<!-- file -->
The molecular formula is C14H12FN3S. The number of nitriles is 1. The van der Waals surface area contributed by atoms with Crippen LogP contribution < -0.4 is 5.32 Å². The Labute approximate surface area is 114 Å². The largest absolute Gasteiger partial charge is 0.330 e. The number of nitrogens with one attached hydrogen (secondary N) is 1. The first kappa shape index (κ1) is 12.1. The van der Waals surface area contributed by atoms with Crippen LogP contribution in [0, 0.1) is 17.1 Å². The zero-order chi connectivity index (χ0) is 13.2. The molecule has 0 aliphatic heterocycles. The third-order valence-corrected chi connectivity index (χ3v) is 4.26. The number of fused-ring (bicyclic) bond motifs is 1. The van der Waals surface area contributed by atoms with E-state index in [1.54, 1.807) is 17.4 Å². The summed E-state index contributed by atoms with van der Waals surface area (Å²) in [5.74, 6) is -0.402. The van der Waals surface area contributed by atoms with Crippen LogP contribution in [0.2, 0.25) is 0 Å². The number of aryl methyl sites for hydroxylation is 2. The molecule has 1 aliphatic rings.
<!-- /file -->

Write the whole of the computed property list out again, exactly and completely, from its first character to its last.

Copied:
The molecular formula is C14H12FN3S. The number of nitriles is 1. The van der Waals surface area contributed by atoms with Crippen LogP contribution < -0.4 is 5.32 Å². The Labute approximate surface area is 114 Å². The largest absolute Gasteiger partial charge is 0.330 e. The number of nitrogens with one attached hydrogen (secondary N) is 1. The first kappa shape index (κ1) is 12.1. The van der Waals surface area contributed by atoms with Crippen LogP contribution in [0, 0.1) is 17.1 Å². The zero-order chi connectivity index (χ0) is 13.2. The molecule has 0 aliphatic heterocycles. The third-order valence-corrected chi connectivity index (χ3v) is 4.26. The number of fused-ring (bicyclic) bond motifs is 1. The van der Waals surface area contributed by atoms with E-state index in [1.54, 1.807) is 17.4 Å². The summed E-state index contributed by atoms with van der Waals surface area (Å²) in [5.74, 6) is -0.402. The van der Waals surface area contributed by atoms with Crippen LogP contribution in [0.2, 0.25) is 0 Å². The number of aryl methyl sites for hydroxylation is 2. The molecule has 1 aliphatic rings.